Until March this year, responsibility for the regulation and inspection of independent sector residential care homes and nursing homes lay respectively with local councils and the national health service. Part of this function included checking that homes were able to meet the needs of their residents. On 1 April 2002, this responsibility passed to the National Care Standards Commission, for care homes in England. Until the abolition of preserved rights to higher levels of income support there was no requirement on councils to assess the care needs of residents with preserved rights unless the council was topping up their care home fees.

Children in Care

Mr. Coleman: To ask the Secretary of State for Health what proportion of the number of children in the care of London boroughs in (a) 1999, (b) 2000 and (c) 2001 were from (i) black and (ii) ethnic minority backgrounds. [64105]

Jacqui Smith: The available information for children looked after in London boroughs at 31 March 2001 is shown in the table. Information for earlier years is not available, as 2001 was the first year information was collected on the ethnic origin of children looked after by local councils in England.

Children looked after in London boroughs, by ethnic origin, as at 31 March 2001

Ethnic origin
London boroughsAll childrenWhiteMixed originBlack or Black BritishOther ethnic groups
Inner London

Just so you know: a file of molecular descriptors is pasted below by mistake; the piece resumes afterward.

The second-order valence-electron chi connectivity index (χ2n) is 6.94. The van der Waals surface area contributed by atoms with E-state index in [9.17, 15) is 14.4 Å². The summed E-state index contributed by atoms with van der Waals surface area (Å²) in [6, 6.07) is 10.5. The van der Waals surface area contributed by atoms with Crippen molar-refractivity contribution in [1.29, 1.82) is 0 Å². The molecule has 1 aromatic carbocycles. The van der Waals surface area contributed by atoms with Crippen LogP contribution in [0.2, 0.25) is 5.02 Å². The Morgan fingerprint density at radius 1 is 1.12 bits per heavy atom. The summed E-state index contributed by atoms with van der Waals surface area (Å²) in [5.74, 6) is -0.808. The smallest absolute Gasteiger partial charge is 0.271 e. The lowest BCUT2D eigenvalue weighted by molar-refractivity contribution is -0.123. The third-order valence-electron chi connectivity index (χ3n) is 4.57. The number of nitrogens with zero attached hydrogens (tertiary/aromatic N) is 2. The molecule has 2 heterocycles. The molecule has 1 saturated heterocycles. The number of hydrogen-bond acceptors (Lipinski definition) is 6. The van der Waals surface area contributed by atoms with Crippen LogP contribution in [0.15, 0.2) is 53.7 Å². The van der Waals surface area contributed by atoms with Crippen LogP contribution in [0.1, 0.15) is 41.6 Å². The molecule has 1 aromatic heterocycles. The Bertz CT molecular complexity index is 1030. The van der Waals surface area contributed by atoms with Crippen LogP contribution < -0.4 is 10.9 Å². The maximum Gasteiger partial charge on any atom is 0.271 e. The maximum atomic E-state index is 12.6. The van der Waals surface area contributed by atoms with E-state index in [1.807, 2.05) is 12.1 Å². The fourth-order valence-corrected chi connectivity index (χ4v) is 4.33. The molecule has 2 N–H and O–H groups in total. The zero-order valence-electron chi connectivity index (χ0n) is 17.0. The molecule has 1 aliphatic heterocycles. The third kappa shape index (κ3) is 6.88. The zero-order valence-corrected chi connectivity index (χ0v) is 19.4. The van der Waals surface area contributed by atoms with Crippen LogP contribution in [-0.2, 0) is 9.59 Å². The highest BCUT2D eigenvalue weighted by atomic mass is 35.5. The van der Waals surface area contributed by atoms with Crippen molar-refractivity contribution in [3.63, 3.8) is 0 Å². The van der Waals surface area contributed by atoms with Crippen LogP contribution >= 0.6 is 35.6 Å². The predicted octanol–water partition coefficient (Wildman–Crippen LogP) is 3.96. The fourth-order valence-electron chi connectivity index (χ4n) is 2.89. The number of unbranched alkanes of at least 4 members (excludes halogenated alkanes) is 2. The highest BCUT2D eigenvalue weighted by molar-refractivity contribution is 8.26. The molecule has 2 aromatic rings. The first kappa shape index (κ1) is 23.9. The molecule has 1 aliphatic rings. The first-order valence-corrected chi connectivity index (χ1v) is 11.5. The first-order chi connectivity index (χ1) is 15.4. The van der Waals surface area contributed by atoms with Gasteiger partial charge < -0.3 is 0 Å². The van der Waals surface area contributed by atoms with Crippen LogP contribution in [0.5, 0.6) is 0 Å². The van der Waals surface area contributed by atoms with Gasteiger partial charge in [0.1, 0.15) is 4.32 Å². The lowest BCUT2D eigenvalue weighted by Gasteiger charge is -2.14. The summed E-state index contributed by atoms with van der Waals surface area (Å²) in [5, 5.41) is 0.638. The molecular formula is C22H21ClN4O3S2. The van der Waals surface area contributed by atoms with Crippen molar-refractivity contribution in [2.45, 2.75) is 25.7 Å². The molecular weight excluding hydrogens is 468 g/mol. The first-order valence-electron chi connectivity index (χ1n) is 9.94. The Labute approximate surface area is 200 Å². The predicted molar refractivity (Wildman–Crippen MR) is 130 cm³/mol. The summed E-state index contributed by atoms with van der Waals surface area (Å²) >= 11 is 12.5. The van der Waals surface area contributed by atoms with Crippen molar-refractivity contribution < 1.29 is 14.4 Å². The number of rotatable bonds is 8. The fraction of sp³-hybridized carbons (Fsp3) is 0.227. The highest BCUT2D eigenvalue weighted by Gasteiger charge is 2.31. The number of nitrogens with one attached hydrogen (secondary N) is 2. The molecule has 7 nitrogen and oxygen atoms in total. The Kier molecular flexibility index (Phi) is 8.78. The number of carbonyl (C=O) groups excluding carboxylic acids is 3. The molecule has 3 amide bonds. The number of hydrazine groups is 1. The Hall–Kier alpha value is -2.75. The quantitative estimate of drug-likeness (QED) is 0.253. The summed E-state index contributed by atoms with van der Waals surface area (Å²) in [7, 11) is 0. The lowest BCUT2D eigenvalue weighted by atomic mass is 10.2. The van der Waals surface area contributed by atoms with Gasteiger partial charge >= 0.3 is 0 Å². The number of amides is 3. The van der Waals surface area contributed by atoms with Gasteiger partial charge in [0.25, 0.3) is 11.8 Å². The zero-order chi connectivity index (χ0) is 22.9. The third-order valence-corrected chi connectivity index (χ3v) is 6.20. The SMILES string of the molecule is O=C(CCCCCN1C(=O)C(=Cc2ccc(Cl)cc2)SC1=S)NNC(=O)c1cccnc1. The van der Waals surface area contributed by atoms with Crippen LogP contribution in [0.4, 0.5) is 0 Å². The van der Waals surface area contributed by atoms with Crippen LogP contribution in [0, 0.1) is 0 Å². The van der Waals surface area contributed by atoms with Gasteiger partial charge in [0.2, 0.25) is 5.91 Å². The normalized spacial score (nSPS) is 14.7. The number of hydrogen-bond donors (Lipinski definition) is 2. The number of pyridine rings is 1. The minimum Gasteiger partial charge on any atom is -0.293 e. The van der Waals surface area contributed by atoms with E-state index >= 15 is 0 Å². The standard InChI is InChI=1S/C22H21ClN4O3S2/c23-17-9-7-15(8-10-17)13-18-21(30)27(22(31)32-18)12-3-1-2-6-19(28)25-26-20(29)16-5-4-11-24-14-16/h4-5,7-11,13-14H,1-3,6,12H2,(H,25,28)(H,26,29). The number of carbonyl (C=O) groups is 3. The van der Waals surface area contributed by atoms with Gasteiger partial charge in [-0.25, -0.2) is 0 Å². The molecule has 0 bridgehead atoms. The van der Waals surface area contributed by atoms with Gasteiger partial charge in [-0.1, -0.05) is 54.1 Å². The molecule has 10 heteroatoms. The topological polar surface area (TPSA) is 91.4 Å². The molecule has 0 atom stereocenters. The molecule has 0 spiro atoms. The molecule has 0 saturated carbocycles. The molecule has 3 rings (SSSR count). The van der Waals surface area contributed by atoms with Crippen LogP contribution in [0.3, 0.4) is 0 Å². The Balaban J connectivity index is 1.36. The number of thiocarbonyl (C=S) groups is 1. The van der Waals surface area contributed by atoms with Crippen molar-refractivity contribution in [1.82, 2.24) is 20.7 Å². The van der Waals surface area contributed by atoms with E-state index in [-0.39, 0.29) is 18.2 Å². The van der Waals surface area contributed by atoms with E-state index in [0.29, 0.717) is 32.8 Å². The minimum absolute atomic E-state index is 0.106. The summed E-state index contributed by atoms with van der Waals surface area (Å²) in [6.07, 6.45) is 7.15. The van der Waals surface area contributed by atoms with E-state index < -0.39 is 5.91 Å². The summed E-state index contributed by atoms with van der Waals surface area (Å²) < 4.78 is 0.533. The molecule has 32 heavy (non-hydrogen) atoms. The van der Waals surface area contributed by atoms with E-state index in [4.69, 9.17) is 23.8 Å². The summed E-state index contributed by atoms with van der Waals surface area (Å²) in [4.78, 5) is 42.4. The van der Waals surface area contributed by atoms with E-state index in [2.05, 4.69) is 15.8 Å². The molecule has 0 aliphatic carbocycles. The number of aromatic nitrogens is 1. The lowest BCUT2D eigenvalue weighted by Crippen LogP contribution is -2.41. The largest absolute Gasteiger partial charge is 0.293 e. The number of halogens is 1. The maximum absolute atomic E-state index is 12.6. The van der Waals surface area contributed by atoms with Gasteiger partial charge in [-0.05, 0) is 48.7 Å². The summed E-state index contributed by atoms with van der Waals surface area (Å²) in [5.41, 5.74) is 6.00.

Hackney 100(25)(25)(25)(25)
Hammersmith and Fulham1003943721
Kensington and Chelsea1003130327
Tower Hamlets10045161524
Outer London
Barking and Dagenham100736516
Kingston upon Thames1008410
Richmond upon Thames1007713
Waltham Forest1004920292

(25) Indicates not available.


1. Figures for children looked after in this table exclude children looked after under an agreed series of short term placements.

2. Small percentages, particularly where the number is less than five, together with all data for the City of London, have been suppressed for reasons of confidentiality. All suppressed data in the table are indicated by the symbol "—".

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Mr. Coleman: To ask the Secretary of State for Health how many children were in the care of (a) London boroughs and (b) local authorities in England and Wales in (i) 1999, (ii) 2000 and (iii) 2001. [64106]

Jacqui Smith: The information requested for London and local councils in England is shown in the table. Information on the number of children looked after by local councils in Wales is a matter for the Welsh Assembly.

Children looked after at 31 March 1999 to 2001, England and
London Number



1. Figures for children looked after in this table exclude children looked after under an agreed series of short term placements.

2. Figures for London have been rounded to the nearest 100. All figures include estimates for missing data.

Mr. Willis: To ask the Secretary of State for Health how many and what percentage of children between the ages of 16 and 18 years living (a) in a residential care home and (b) with foster parents were not in education, employment or training for the last five years for which figures are available. [63113]

Jacqui Smith [holding answer 19 June 2002]: The information requested is not collected centrally. A new departmental statistical return (OC3) will collect data from social services departments in England concerning

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the educational or employment status of care leavers on their 19th birthday. The return requires councils to report whether each care leaver, who was looked after on 1 April in their 17th year, is in education, training, employment, or is sick or unemployed. This data will be published for the first time in autumn 2002.